Danya Taymor on the Rise

Written by Victoria Myers

Photography by Miranda Barnes

March 21st, 2019

Recently, the new play “Daddy” by Jeremy O. Harris has been getting a lot of buzz. Last summer, the new play Pass Over by Antoinette Nwandu got a lot of buzz when it reached New York City after a successful—and at times complicated—run in Chicago where the production was filmed by Spike Lee for Amazon. And in the winter of 2017-18 the new play queens by Martyna Majok was highly anticipated and the writer went on to win the Pulitzer, albeit for a different play. One of the things all of these productions have in common is they have all been helmed by Danya Taymor, a director on the brink of firmly establishing herself as no longer emerging, but a sought after interpreter of new work. For the last few years, she’s worked consistently on a wide range of new plays that have caught audiences’ attention and produced numerous conversations among theatre-goers. I recently spoke with her about working on “Daddy”, her directing process, the challenges of a career as a director, and more.


You’ve been very busy this past year. How have you been managing everything? It seems like you’ve gone from show to show.

I’ve gone from show to show, but I feel like I’ve been lucky in that I think my closest turnaround this year was a day. I was doing a Brian Watkins play at Juilliard called Evergreens, and then the next day, I left to go do Korde Tuttle’s play [Graveyard Shift] at the Goodman. I did a few back-to-back, but then right before “Daddy”, I got three weeks off to prepare, which felt great. I think that I have been able to find some balance, so that’s made it a very enjoyable year.

In the last year, have you felt like you’ve reached any type of different level in your career? Has it felt like there’s been a shift in terms of what you’re able to say yes to and what you’re able to say no to?

Absolutely. I feel really lucky that I’m working on plays by writers who I love that I really believe in. I feel like that’s also a privilege of getting to be in what feels like a new place in my career, getting to choose what projects I work on. And there are lots of different reasons why you would choose one. That has felt really exciting. Then for the first time, there isn’t that crazy pressure to say yes to everything for panic that you’ll either never have work again or that you need to do everything or that you need to be breaking your back in order to be making good work. That sort of alarm bell thing in my brain has quieted a little bit more in the past year, which is really nice.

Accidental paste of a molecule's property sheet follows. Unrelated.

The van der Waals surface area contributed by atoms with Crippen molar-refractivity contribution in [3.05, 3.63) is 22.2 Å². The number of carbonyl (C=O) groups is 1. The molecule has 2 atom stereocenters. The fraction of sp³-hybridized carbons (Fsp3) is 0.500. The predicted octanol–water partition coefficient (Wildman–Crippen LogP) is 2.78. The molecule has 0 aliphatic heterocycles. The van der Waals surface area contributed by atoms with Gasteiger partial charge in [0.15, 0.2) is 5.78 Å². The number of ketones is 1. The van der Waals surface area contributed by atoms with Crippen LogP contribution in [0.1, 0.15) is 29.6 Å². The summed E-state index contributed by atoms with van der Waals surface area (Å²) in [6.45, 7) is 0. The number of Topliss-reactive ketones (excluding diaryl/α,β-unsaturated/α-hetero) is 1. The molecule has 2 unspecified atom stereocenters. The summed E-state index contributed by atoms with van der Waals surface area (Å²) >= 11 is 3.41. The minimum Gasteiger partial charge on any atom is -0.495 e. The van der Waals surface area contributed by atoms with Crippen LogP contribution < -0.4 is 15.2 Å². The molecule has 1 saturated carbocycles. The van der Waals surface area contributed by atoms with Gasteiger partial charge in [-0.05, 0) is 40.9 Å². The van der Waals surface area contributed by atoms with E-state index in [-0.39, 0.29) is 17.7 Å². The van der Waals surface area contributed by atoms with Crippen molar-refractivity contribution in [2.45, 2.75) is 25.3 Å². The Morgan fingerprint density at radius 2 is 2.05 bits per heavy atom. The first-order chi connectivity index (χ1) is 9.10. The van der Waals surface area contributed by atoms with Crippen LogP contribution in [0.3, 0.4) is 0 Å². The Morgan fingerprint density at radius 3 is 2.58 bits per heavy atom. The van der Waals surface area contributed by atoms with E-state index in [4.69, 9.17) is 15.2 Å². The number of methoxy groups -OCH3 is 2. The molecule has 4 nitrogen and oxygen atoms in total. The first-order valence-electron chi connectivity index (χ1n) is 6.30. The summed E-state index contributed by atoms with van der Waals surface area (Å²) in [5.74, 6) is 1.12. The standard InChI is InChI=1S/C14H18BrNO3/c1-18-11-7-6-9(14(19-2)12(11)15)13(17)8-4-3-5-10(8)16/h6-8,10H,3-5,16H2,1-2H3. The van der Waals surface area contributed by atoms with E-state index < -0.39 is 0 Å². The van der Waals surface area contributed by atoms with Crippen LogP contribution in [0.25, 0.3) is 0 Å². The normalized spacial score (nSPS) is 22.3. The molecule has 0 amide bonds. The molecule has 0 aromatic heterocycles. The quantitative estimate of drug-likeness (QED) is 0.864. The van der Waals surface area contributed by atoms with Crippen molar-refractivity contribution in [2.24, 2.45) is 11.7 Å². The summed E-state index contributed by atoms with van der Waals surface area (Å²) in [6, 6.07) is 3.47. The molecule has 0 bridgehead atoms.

When you first got the script for “Daddy”, did you feel like you immediately had some idea of how to put it on stage, or was it more like, “It’s interesting, but I have no idea yet”?

Definitely the former. I feel like when I read “Daddy” for the first time, I watched it, which has only happened to me a few times on a few plays. Whenever that happens, it’s the most exciting experience, when you get lost in something on a first read and you just sort of fly through it. I had that experience reading it, and I could really even see the set. I remember when Jeremy and I first met, we had coffee and we started talking about the play, and we started talking about the visual life of the play immediately, because that is entwined in the storytelling. It’s about many things, but one of them is voyeurism and observing other people, and how we are when we’re alone versus when people are watching. The set is a character in the play, because there are so many places to observe and be observed. I think that the set that you see [in the production] is really close to that first thing we described three or so years ago when we met to talk about the play.

Could you talk a little bit more about the visual influences for the play? You have the David Hockney-inspired set, and the play is set in the art world, but also on top of that, like you were saying, the visual storytelling is a huge part of the play.